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Non HPV-related cervical squamous cell carcinoma with unusual histologic characteristics mimicking a giant immature condyloma: a case report
  1. Ko-Hsin Tsai1,
  2. Kuan-Ting Kuo2,
  3. Chi-Hau Chen1,
  4. Ho-Hsiung Lin1
  1. 1Department of Obstetrics and Gynecology, National Taiwan University College of Medicine and National Taiwan University Hospital, Taipei, Taiwan
  2. 2Department of Pathology, National Taiwan University College of Medicine and National Taiwan University Hospital, Taipei, Taiwan
  1. Correspondence to Professor Ho-Hsiung Lin, Department of Obstetrics and Gynecology, National Taiwan University College of Medicine and National Taiwan University Hospital, No. 8 Chung-Shan South Road, Taipei 100, Taiwan; hhlin{at}ntuh.gov.tw

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Introduction

Cervical cancer is one of the most common female cancers, ranking third behind breast cancer and colorectal cancer globally. Attributing to the success of Papanicolaou (Pap) screening and the human papillomavirus (HPV) test, the incidence and mortality rates have significantly reduced in recent years.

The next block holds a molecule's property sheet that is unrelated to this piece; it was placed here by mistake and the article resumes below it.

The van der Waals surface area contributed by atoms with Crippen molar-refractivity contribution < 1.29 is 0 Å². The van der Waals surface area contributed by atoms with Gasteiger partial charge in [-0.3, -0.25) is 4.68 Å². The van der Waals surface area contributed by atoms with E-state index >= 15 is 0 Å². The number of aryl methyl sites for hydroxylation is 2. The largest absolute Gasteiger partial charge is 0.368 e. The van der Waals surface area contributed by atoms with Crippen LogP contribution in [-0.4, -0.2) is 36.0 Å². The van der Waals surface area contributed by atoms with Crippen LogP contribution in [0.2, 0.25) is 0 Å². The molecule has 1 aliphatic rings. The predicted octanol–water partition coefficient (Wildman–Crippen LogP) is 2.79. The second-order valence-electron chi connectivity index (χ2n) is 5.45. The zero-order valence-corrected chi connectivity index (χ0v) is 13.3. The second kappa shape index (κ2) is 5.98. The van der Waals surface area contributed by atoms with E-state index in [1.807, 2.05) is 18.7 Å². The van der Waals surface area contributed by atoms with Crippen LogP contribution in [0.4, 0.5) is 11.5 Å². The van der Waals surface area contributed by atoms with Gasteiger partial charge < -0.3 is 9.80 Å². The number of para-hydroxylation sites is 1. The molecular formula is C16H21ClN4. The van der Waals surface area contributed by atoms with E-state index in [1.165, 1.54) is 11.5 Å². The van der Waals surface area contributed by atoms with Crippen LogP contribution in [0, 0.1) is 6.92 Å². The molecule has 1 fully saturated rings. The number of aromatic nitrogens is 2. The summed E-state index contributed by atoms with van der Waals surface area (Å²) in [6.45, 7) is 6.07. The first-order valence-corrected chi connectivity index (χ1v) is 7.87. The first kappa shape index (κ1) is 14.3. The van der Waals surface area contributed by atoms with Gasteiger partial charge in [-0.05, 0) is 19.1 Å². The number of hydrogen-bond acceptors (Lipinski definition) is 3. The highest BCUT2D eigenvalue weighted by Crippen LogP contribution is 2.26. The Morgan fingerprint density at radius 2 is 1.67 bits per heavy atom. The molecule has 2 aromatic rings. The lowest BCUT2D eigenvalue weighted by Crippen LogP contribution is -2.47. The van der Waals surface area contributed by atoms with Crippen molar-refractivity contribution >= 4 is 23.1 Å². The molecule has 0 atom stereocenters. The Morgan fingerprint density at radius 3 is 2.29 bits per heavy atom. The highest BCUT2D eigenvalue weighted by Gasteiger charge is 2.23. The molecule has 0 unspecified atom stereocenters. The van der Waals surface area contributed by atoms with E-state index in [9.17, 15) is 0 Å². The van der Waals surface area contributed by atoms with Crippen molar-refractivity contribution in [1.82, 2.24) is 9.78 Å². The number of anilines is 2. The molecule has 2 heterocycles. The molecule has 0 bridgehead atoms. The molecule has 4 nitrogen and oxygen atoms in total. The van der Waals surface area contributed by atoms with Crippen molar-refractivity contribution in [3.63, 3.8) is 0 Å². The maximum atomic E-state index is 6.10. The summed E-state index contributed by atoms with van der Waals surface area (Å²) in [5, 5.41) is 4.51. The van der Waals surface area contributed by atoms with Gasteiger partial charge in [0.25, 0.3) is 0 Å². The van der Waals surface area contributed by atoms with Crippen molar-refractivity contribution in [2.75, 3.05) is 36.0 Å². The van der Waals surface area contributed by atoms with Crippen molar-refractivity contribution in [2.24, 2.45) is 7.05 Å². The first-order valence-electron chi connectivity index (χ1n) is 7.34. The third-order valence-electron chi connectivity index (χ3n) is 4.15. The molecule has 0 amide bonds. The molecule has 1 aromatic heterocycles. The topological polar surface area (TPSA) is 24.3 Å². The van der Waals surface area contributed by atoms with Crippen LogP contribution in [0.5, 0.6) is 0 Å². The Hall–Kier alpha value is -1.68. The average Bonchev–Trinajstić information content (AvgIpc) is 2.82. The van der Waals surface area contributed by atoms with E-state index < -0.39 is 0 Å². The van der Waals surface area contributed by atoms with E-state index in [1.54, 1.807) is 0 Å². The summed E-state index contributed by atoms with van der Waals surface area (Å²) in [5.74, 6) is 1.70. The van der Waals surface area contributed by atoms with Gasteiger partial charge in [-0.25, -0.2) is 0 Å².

The immature condyloma, also named papillary immature metaplasia or papillary squamous intraepithelial lesion, is a rare form of low-grade squamous intraepithelial lesions (LSIL) of the uterine cervix.1 This lesion is usually associated with HPV types 6 and 11. Although high-grade squamous intraepithelial lesions (HSIL) have been reported with concurrent immature condyloma, no associated cervical cancer has been reported, especially with a HPV-negative malignancy.2 Here, we report the rare case of a HPV-negative cervical carcinoma imitating a giant immature condyloma.

Case

A 62-year-old woman with four partitions noted vaginal spotting for more than 1 year before visiting our department of obstetrics and gynecology in May 2009. Pap smear had never been done before. Increased amount of bleeding was noted over the past 1 month, so she came to our department for help. During the specular examination, a huge cervical papillary lesion about 3.5×3 cm in size almost completely occupying the view of the cervical os with easy oozing was found. Colposcopy-directed biopsies were done twice. The diagnosis of papillary LSIL was confirmed twice by pathologists. After considering her unusual clinical presentation and consulting with pathologists, we performed total abdominal hysterectomy and bilateral salpingo-oophorectomy under …

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